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Holiday Shopping Hazards

Shopping online can save you time during the hectic holiday season, but it also comes with risk. While shopping scams happen year-round, cyber-attacks tend to surge during the holidays. It’s especially important during the holiday season to carefully examine any email that asks you to click a link, download a file, or confirm login credentials or payment information.

When shopping online you can often expect the checkout process to trigger a flurry of emails, texts, and other communications. Online shoppers expect to receive order confirmations, electronic receipts, and shipping notifications — not to mention countless alerts about special discounts, sales, and rewards. Scammers leverage these expectations to their advantage, creating convincing phishing emails to mimic these anticipated communications. Scammers also know that people are often distracted during the holidays and disguise their intent as legitimate holiday-related commerce communication. Be sure to stay extra cautious and diligent while shopping online during the holiday season. 

Fake Retail Emails

Scammers often send phishing emails that seem to come from recognized department stores, e-commerce sites, and other large, popular retailers. Because consumers already expect to get emails from these legitimate brands, often they fail to notice a well-disguised phish.

Often these fraudulent emails play on fear. For example, you might receive a fake notification that warns you’ve been locked out of your account. The email will likely request that you verify your identity in order to steal your login credentials or other personal information. 

Another common variation uses the lure of large discounts or other rewards. Unfortunately, offers that seem too good to be true, often are. Instead they scam is attempting to steal your money or information.

Shipment Notifications

Scammers have successfully mimicked emails that appear to come from shipping services for a long time. These phony shipping emails become more frequent during the holidays.

Because online orders are expected to arrive before a specific date during the holidays, it is easy to create a sense of urgency or panic around a delayed shipment — especially when it comes to last-minute gifts. If you’ve been shopping online, you are likely to pay attention to an urgent email about a package that couldn’t be delivered.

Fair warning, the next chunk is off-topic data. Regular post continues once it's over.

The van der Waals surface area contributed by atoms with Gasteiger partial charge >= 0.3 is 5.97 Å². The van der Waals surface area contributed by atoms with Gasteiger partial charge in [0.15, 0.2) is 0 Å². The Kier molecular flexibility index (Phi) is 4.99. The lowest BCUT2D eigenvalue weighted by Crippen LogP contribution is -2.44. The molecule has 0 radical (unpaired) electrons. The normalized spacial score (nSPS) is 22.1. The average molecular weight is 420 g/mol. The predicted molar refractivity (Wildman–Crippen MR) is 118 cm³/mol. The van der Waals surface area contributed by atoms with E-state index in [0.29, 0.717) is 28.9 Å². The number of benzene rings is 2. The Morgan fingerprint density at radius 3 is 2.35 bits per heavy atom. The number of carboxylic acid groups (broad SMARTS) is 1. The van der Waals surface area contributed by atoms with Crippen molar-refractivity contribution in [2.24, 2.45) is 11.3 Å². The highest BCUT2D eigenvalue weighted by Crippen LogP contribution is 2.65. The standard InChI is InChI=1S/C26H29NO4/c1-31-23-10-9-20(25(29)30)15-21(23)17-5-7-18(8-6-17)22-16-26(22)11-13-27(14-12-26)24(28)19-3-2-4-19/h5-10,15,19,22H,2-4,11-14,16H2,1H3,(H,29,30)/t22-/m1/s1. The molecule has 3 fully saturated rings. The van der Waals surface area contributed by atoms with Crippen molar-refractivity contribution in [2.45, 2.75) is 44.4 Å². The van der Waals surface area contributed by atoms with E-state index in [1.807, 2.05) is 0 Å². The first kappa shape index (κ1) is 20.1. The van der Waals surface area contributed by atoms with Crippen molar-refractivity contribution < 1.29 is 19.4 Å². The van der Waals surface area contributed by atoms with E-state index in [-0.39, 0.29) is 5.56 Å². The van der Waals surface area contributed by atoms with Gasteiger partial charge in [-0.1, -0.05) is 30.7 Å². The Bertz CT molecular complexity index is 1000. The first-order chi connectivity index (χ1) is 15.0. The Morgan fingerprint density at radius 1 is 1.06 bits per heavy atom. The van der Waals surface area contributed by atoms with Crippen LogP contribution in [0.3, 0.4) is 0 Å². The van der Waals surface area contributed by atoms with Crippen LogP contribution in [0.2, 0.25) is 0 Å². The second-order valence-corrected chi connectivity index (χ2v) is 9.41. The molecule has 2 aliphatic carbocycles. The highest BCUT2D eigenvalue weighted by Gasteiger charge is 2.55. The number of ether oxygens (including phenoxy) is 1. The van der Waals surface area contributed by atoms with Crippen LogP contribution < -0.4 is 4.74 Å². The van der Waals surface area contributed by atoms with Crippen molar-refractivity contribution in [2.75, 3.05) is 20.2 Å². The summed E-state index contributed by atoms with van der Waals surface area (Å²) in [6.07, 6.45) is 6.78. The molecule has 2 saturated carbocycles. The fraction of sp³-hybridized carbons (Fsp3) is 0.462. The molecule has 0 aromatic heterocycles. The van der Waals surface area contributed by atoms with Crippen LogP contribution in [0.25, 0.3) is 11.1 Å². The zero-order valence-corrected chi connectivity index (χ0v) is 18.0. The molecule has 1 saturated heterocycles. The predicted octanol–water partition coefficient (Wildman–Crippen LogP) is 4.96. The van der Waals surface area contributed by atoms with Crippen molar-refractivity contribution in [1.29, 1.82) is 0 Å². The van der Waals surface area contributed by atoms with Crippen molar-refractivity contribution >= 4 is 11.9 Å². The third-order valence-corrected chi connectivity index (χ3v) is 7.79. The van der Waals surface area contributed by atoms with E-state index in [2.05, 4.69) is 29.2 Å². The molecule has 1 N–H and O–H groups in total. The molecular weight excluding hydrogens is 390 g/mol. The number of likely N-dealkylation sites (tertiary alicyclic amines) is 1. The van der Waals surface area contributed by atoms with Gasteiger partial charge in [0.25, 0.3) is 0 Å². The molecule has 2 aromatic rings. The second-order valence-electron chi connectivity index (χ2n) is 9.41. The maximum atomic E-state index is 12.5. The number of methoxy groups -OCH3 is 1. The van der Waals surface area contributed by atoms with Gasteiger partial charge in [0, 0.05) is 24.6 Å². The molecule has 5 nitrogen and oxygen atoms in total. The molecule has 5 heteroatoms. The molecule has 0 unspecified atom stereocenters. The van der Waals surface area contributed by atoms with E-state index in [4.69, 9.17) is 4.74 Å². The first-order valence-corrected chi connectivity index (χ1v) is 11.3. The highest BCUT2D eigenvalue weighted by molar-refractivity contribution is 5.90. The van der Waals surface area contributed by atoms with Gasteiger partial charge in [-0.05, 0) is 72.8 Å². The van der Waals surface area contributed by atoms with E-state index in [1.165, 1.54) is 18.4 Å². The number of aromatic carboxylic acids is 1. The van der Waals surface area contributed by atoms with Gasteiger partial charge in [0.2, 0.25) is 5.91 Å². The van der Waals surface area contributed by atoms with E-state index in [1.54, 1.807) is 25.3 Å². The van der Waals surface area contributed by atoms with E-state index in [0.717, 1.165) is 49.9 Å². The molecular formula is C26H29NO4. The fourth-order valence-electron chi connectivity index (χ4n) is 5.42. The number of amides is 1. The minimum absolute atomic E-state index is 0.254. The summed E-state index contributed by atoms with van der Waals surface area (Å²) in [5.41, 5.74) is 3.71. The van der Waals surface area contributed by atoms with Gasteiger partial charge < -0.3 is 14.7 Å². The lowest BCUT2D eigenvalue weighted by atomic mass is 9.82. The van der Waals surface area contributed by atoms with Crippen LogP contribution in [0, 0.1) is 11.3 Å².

These phishing emails use convenient timing and content to trick you into clicking a link or opening an attachment without thinking. The email could contain a malicious attachment or link disguised as a fake invoice or notification that can infect your device when downloaded or clicked.

Flight Scams

Scammers often attempt to lure to users to fake flight reservation sites by clicking on links in phishing emails that claim to provide flight booking confirmation updates or receipts. The scammers hope to trick you into clicking a malicious link and enter your personal or credit card information.

Keeping security top of mind is especially important when you are planning to travel during the holidays. Extra precautions are necessary in order to avoid taking risk actions and to identify any potential threats. Even if an email looks legitimate, be sure to verify it with the company. Be sure to use direct forms of communication, like through the company’s website or their direct phone number, instead of replying directly to the email. Spammers aren’t afraid to respond to you and imitate the company, further enforcing their false credibility.

Don’t let holiday pressures rush you into snap judgments. 

It’s always better to err on the side of caution.

What Can I Do?

The best way to avoid holiday phishing attacks is to carefully examine any email that prompts you take action. Because scammers can easily imitate brand logos, “From” addresses, and signatures, you must be cautious and investigate.

Ask yourself:

  1. Am I sure about where this message came from?
  2. Does this message seem odd compared to others I’ve gotten from this sender in the past?
  3. Is this message confusing or does it mention an account or purchase that I don’t recognize?
  4. Is this message urging me to act quickly or trying to frighten me by mentioning problems with an account, purchase, or shipment?
  5. When I hover my mouse over the “From” address and web links, do I see anything unexpected or suspicious?

Cyber-Smart Shopping

Keep these tips in mind this holiday season: 

Slow down

Don’t let holiday pressures rush you into snap judgments. Carefully examine any email or message that urges you to act quickly. If you’re not completely positive that a message is safe, it’s always better to err on the side of caution.

Stick with what you know

To avoid falling for online imposters, be sure to only interact with trusted websites, preferably those you have used in the past. If you do decide to shop at less-familiar sites, be sure to do your research before engaging or making a purchase.

Watch for scam sales

There’s a difference between a great deal and an unbelievable deal. Fraudulent ads may promise luxury goods at very low prices, or the opportunity to purchase a sold our or limited release item. If it sounds too good to be true, it usually is.

Source: Proofpoint

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